DAY 523 - Bad WEATHER…
Day 523 - Chimborazo, Ecuador - 10612 km
A misplanned journey..?
The rain season has started a few weeks ago and it has been gloomy the past days. An unlucky planning of seasons, as it turns out. I cycled through Central America during summer, which is the rain season there. The Andes south from the equator (Ecuador, Peru, Bolivia) has its rain season from November till April. This means wet clothes almost everyday. They say it usually gets cloudy in the afternoons, with a sunny start of the day, but it turns out it’s actually quite unpredictable and rain can start any time of day. It’s very demotivating to start the day wet. Because most of the time I’m above 3000m a cloudy day means a foggy day, sometimes having no view at all for hours. Just the black mud and gravel that move underneath me and the pàramo grass on the flanks. The beautiful landscapes have turned into a damp reality.
To see it from the bright side though, some of my favourite pictures contain some heavy rain clouds. The surprising turns of weather has its good moments, with wide views into the valley out of nowhere, sometimes just for minutes. It’s a landscape full of drama, which intrigues me more than palm trees and blue skies. The smell of pine trees is comforting and the local villagers are all smiles - they are used to the weather and have adapted. I often meet local farmers and children along the track. Everyone says politely ‘buenos dias’.
A farmer with a friendly smile walks in opposite direction. I stop to shake his hand and have a chat. My Spanish is still just very basic. He stands very close to me, one hand on my arm and one on my handlebar bag. Like a dear friend I haven’t seen for a long time. I ask to take his picture. He stands back and put his hands together in front of him. Grubby hands with muscled, thick fingers, that have worked the earth for many years.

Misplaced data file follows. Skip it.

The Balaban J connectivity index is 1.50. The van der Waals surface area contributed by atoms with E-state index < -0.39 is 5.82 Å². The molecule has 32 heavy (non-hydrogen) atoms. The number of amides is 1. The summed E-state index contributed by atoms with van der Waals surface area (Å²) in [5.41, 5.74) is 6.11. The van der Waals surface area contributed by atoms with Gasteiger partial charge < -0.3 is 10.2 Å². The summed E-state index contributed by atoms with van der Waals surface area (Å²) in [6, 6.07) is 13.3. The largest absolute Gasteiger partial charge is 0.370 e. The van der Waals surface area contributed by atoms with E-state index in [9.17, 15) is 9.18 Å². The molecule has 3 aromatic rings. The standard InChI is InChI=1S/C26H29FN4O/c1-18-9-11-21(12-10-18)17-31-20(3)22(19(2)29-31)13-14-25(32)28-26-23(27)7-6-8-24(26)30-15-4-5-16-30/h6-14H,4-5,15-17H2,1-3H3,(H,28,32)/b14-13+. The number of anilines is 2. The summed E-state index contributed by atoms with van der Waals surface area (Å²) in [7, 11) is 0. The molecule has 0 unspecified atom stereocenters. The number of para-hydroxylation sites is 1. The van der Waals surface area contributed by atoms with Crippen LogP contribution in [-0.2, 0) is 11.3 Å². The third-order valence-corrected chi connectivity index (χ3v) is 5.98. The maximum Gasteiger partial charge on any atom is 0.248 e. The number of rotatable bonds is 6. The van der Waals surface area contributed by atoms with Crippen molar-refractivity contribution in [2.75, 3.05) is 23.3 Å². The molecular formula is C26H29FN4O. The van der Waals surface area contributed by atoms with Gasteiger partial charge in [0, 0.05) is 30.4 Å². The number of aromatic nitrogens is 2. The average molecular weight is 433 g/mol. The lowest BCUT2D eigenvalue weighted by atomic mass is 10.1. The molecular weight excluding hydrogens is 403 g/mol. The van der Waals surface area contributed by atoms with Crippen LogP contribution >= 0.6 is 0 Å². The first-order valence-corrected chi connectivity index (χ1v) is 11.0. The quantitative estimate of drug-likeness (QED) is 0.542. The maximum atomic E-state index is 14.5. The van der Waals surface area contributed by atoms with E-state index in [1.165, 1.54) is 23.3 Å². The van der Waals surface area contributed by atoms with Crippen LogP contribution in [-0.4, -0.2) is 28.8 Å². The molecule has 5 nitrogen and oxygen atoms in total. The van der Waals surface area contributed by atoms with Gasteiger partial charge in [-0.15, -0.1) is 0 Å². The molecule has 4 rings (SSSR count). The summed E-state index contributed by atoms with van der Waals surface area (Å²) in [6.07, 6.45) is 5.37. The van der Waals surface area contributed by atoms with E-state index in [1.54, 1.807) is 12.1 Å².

I make a stop in a little town called Angamarca after a long downhill through the rain. There is a hotel, but it’s so bare-bones that I decide to camp. The level of comfort in these villages is even lower than my small tent. Damp concrete walls, no heating, no warm water, no wifi. The conditions are very poor, but it’s what the people are used too. It looks like Angamarca has a long history, the houses look incredibly old with doorways that tell many stories.
The progress on these roads is again slow, about 40km in a full day, often gaining about 1500m on mostly unpaved tracks. Next up is Salinas de Bolivar, a quaint little town that has its own chocolat factory and is known for its co-ops and cheese shops. Then onwards to Chimborazo, Ecuadors highest volcano. It should be one of the highlights of my journey through Ecuador, but my hope are thin. Slowly the road inclines again 4000m. After a fairly sunny morning the skies turn dark again. Since the past days I have never seen a glimps of Chimborazo. While getting closer I’m doubting it even exists. A thunderstorm is developing right in front of me. Just before it starts raining I fly up the drone to capture the moment (top photo). At the highest point of the pass (4400m) I get stuck in a hail storm. At the refuge entrance where the trails to the summit start I take a break to warm up a bit and decide on going up and camp or going down to the warm valley. For a brief moment I get a clear view on the summit. I take a picture but it’s nothing impressive. I’m wet and cold and want to get to lower altitudes as soon as possible. The other day I was talking with other travellers about their experiences on Chimborazo, they had clear skies, with amazing views. Every experience is so different and personal, dependent on the way you travel and the time of day and season. There’s no sense in being mad or disappointed with nature. You have to work with it. Afterwards it’s always worth the effort and a unique experience.